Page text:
Did Scotland’s Cólaaqoorachte Desai set fire to prehistoric Loop o’ Magee peninsula?

Written by By Havergal Matt. Updated 7 December. Video by Giulio Parri. A fire that burned for thousands of years on the edge of Scotland’s Loop o’ Magee peninsula may have been deliberately set,…

Did Scotland's Cólaaqoorachte Desai set fire to prehistoric Loop o' Magee peninsula?

Written by By Havergal Matt. Updated 7 December.

Video by Giulio Parri.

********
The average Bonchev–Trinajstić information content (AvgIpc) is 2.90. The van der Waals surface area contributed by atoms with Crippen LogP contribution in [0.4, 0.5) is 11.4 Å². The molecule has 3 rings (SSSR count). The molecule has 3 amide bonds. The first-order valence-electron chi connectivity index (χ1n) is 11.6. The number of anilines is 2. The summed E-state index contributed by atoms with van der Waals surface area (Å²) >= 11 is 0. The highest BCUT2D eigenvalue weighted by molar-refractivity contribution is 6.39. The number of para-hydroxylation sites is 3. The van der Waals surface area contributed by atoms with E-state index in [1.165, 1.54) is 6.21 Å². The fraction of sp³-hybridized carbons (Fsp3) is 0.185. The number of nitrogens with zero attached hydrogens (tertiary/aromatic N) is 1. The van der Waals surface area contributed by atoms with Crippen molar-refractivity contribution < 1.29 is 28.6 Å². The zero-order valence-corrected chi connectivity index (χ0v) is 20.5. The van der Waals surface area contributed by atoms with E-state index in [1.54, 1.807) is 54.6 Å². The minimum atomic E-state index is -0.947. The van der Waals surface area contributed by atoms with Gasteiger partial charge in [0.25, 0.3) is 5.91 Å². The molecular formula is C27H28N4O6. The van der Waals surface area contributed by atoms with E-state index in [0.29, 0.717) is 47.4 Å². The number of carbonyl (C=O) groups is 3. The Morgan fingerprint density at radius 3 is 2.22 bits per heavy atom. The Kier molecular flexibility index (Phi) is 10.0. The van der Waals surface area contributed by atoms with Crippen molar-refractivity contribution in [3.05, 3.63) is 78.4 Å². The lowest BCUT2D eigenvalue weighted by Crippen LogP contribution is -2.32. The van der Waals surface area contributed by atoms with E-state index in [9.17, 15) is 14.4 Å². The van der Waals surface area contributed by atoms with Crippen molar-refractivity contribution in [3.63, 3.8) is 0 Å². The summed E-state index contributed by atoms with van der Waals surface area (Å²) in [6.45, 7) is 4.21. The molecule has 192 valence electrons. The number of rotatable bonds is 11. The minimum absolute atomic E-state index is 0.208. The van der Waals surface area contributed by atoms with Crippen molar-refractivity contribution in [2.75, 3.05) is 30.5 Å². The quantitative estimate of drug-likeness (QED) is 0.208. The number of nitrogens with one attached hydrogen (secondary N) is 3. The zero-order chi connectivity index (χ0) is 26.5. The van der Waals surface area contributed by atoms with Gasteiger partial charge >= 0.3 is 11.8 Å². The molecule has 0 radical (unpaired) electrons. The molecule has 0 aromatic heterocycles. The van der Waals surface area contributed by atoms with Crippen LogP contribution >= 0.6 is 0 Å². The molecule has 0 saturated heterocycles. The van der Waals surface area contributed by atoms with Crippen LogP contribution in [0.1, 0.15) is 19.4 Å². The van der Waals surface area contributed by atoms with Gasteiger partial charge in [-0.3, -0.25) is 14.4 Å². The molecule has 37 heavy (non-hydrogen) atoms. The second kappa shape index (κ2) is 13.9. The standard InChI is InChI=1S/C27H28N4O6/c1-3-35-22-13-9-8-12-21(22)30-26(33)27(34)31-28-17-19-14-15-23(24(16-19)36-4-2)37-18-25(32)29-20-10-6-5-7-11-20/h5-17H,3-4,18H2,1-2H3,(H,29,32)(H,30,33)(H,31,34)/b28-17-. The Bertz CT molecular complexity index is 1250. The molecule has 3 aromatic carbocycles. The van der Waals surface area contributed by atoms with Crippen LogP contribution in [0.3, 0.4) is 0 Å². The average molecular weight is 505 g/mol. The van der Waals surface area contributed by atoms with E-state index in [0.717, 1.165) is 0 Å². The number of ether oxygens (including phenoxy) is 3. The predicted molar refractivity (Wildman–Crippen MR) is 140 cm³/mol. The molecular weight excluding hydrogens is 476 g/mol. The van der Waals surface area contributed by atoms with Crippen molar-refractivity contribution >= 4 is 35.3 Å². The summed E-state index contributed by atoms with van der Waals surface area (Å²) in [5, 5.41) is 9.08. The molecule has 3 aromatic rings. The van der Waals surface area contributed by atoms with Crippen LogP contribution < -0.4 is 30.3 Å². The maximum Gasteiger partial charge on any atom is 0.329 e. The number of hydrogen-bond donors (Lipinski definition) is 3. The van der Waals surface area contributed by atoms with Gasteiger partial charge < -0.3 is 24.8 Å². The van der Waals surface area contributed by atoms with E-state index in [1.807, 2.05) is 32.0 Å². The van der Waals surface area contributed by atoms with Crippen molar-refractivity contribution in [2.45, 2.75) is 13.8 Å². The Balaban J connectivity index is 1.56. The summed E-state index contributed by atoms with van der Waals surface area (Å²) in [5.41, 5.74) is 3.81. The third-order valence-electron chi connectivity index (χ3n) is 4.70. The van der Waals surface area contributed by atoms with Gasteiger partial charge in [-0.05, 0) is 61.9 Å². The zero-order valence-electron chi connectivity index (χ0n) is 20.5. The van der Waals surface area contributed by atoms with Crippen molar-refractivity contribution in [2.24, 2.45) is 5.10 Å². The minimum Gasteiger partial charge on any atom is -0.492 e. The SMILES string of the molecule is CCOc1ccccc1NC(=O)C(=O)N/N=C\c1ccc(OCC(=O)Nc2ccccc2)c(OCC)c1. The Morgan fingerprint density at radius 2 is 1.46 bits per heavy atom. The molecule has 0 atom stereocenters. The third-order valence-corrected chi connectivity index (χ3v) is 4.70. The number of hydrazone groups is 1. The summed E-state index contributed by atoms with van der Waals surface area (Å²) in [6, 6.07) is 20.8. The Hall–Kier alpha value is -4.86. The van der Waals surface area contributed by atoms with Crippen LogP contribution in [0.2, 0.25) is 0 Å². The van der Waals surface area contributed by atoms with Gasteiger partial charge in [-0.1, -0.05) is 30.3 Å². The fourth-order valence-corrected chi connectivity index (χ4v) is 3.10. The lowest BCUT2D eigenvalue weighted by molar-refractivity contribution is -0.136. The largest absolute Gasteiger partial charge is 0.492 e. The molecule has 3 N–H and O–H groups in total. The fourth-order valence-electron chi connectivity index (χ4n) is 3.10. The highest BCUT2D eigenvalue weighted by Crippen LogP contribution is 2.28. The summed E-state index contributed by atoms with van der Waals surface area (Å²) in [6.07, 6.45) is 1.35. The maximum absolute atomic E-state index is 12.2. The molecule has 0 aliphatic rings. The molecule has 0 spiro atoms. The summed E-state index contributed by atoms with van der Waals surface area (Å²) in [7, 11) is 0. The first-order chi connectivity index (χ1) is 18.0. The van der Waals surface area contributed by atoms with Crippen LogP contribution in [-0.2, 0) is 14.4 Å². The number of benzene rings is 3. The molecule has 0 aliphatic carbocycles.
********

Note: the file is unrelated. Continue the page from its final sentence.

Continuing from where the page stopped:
A fire that burned for thousands of years on the edge of Scotland’s Loop o’ Magee peninsula may have been deliberately set, according to researchers. Northern Humberside Museum in Meltham used Google Earth to search for such fires around the Blackheath Tees and the Loch Ness Pit on the northern edge of the Loop o’ Magee. The research team believe what they have found may have been lit around 6,000 years ago. The Caledonian Ship Ness, which sank in 649, may have been responsible for the blaze. Archaeologists believe the Blackheath Tees was no more than a shallow channel. The information gathered by the research team suggests it may have been a section of the Cólaaqoorachte Desai map, compiled in the ninth century. This shows the Blackheath Tees in northwest Scotland. These trees were felled for the first time in around 6,000 years to feed a fire on the north pole Linking the two dates was an interesting discovery, researchers say. It suggests the fire date went as far back as around 8,000 years ago, but in contrast with most early millenniums, the so-called Blackheath Tees is now rediscovered in the 10th Century. The Caledonian Ship Ness, the last Royal Navy ship to sink, probably fuelled the fire, said Dr David Lonsdale, of the Māori Climate Research Foundation and director of the Northern Humberside Museum. “Following this mystery fire we do not know whether the apparent remnants of the original site that we see on Google Earth represent the charred remains of past Norse sailors,” he said. The calcite-rich sands and soils on the northern tip of the Loop o’ Magee would help the reconstruction of what the Blackheath Tees or Cólaaqoorachte Desai looked like, he added. “Our recent genetic work with deep sea sediment samples from the Cólaaqoorachte Desai are important to our understanding of human migration as there were no humans on this ancient landscape in prehistoric times,” he said.

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